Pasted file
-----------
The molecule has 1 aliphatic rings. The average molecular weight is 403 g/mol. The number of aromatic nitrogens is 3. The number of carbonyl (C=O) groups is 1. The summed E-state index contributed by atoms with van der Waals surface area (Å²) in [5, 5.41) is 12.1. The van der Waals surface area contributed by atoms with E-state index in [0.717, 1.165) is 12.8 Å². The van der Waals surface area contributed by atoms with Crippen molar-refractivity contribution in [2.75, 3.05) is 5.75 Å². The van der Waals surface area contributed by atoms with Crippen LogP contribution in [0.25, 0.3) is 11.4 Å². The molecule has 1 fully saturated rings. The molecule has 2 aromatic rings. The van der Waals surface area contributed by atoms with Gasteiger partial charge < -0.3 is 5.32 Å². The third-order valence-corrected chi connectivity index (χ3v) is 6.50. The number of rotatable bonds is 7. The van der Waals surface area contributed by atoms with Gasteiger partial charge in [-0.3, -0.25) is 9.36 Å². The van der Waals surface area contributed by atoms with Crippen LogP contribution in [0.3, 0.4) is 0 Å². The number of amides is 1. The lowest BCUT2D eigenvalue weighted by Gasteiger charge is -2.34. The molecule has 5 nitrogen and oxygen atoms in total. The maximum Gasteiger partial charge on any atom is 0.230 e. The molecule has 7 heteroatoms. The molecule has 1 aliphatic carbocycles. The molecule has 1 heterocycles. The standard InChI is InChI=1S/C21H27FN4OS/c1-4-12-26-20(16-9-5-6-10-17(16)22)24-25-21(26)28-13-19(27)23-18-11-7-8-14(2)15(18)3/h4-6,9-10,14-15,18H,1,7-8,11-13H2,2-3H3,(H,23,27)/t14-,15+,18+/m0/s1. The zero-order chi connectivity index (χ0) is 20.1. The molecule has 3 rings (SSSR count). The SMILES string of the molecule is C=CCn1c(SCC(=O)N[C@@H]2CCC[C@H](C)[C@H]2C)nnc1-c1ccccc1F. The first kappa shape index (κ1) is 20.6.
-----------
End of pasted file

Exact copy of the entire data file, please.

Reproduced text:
The molecule has 1 aliphatic rings. The average molecular weight is 403 g/mol. The number of aromatic nitrogens is 3. The number of carbonyl (C=O) groups is 1. The summed E-state index contributed by atoms with van der Waals surface area (Å²) in [5, 5.41) is 12.1. The van der Waals surface area contributed by atoms with E-state index in [0.717, 1.165) is 12.8 Å². The van der Waals surface area contributed by atoms with Crippen molar-refractivity contribution in [2.75, 3.05) is 5.75 Å². The van der Waals surface area contributed by atoms with Crippen LogP contribution in [0.25, 0.3) is 11.4 Å². The molecule has 1 fully saturated rings. The molecule has 2 aromatic rings. The van der Waals surface area contributed by atoms with Gasteiger partial charge < -0.3 is 5.32 Å². The third-order valence-corrected chi connectivity index (χ3v) is 6.50. The number of rotatable bonds is 7. The van der Waals surface area contributed by atoms with Gasteiger partial charge in [-0.3, -0.25) is 9.36 Å². The van der Waals surface area contributed by atoms with Crippen LogP contribution in [0.3, 0.4) is 0 Å². The number of amides is 1. The lowest BCUT2D eigenvalue weighted by Gasteiger charge is -2.34. The molecule has 5 nitrogen and oxygen atoms in total. The maximum Gasteiger partial charge on any atom is 0.230 e. The molecule has 7 heteroatoms. The molecule has 1 aliphatic carbocycles. The molecule has 1 heterocycles. The standard InChI is InChI=1S/C21H27FN4OS/c1-4-12-26-20(16-9-5-6-10-17(16)22)24-25-21(26)28-13-19(27)23-18-11-7-8-14(2)15(18)3/h4-6,9-10,14-15,18H,1,7-8,11-13H2,2-3H3,(H,23,27)/t14-,15+,18+/m0/s1. The zero-order chi connectivity index (χ0) is 20.1. The molecule has 3 rings (SSSR count). The SMILES string of the molecule is C=CCn1c(SCC(=O)N[C@@H]2CCC[C@H](C)[C@H]2C)nnc1-c1ccccc1F. The first kappa shape index (κ1) is 20.6.